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Relevance ofthe callosal transfer in defining the peripheral reactivity of somesthetic cortical neurones

G.M. Innocenti, T. Manzoni, G. Spidalieri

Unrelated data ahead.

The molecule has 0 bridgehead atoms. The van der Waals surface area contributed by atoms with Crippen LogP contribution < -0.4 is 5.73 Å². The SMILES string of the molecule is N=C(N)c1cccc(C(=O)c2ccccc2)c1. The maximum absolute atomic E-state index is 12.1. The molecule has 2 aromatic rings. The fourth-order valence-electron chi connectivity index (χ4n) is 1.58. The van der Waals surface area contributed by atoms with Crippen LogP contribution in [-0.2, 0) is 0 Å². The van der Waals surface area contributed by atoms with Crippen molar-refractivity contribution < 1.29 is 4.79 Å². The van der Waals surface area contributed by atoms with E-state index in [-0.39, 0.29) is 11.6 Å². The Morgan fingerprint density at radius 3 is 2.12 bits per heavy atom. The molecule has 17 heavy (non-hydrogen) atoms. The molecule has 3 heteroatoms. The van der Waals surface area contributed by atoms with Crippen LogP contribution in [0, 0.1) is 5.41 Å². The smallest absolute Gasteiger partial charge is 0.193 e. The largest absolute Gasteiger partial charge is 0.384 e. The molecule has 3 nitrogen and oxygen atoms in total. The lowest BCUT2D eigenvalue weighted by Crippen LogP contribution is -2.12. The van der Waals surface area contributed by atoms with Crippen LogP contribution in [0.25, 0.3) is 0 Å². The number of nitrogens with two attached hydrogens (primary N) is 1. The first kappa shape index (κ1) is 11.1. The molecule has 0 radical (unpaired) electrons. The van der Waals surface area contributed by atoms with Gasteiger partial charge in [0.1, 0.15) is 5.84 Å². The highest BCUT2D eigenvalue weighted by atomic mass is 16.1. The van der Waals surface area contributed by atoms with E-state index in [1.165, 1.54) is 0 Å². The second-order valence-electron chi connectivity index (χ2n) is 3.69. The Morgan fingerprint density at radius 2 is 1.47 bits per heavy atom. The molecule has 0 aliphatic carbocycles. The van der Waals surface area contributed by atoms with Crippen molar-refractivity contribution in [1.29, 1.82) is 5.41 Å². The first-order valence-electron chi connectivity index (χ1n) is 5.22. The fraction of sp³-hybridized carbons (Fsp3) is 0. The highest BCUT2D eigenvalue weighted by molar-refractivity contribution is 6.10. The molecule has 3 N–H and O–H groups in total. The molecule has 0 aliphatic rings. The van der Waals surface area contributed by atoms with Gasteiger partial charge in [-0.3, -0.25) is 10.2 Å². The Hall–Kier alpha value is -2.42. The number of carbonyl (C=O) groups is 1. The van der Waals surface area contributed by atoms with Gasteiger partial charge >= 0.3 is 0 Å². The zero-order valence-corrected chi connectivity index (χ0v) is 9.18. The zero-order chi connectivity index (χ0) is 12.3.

Experiments were performed in 13 chloralose-anaesthetized, curarized cat preparations (monitoring of rectal temperature, heart rate, expired pCO2 and EEG), in order to ascertain whether, and to what extent, the reactivity to ipsilateral skin shocks of the neurones of the anterior ectosylvian and anterior suprasylvian gyri (AEG and ASG, respectively) is dependent on the callosal output of the somatosensory areas of the contralateral hemisphere. Indeed, we knew from previous experiments that a high proportion of AEG and ASG neurones having bilateral peripheral receptive fields (PRFs) can be excited by direct stimulation of the contralateral homonymous areas, and that the callosal fibres originating in the latter carry somesthetic impulses related to contralateral PRFs. A preliminary analysis was carried out on the amplitude and latency relationships between the evoked potentials (EP) recorded simultaneously from the two hemispheres and from the corpus callosum (CC) following stimulation of the forepaw of one side. The results obtained showed good correlations between the onset and development of the EPs picked up from the hemisphere ipsilateral to the stimulated skin, on the one hand, and onset and development of the EPs recorded from the contralateral hemisphere and the corpus callosum, on the other. At a further stage of the experiments, the EPs elicited upon ipsilateral and contralateral skin shocks in the AEG-ASG area have been recorded and averaged before, during and after the reversible inactivation of callosal somesthetic transmission. This was achieved by applying polarizing currents (0.2-1 mA) to the rostral portion of the CC, adequacy and reversibility of this method having been tested by observing, respectively, suppression and prompt restoration of transcallosal EPs and of the asynaptic spiking produced by cortical cells when antidromically invaded from contralateral homotopic cortex. It was seen that during CC blockade the EPs elicited in the AEG-ASG areas did not show any change either in amplitude or time-course if brought about by contralateral peripheral stimulation, whereas those evoked by ipsilateral skin shocks exhibited significant reduction, which was related to the strength of CC polarization and to the reduction of transcallosal EPs. In control experiments similar effects were observed after ablation of somatosensory areas of the hemisphere which send off somesthetic callosal impulses, whereas strychninization of these areas caused effects opposite in sign, i.e., enhancement of the ipsilateral but not of the contralateral EPs in the areas of the untreated hemisphere. By testing the effects of CC polarization on single AEG-ASG neurones, it was observed that the responses of units linked only with contralateral PRFs (Group I; 7 units tested) were unaffected by callosal polarization. The discharges of neurones provided with wide and bilateral PRFs (Group II; 27 units tested) were not affected if elicited by contralateral PRF shocks but were deeply impaired (in 11 neurones out the 27) when provoked by ipsilateral PRF stimulation. The effect consisted chiefly of the disappearance of the first high peak of the PSTHs, and when recording intracellularly graded events, it was mirrored by a large decrease of the postsynaptic excitatory potentials elicited in Group II neurones by ipsilateral PRF shocks. A late scattered histographic component was identified in the PSTHs of such cells, which did not appear to be significantly altered during CC blockade. These effects were observed on the ipsilateral responses of 11 out of the 27 Group II neurones so tested whereas the ipsilateral PSTHs of the remaining 16 Group II neurones either did not undergo significant changes during the callosal blockade or escaped evaluation because of high spontaneous shifts of neural responsiveness. The results are discussed mainly with a view to the possible functional role of the specific somesthetic callosal fibres in defining ipsilateral reactivity for the wide-field cells of the AEG-ASG area.

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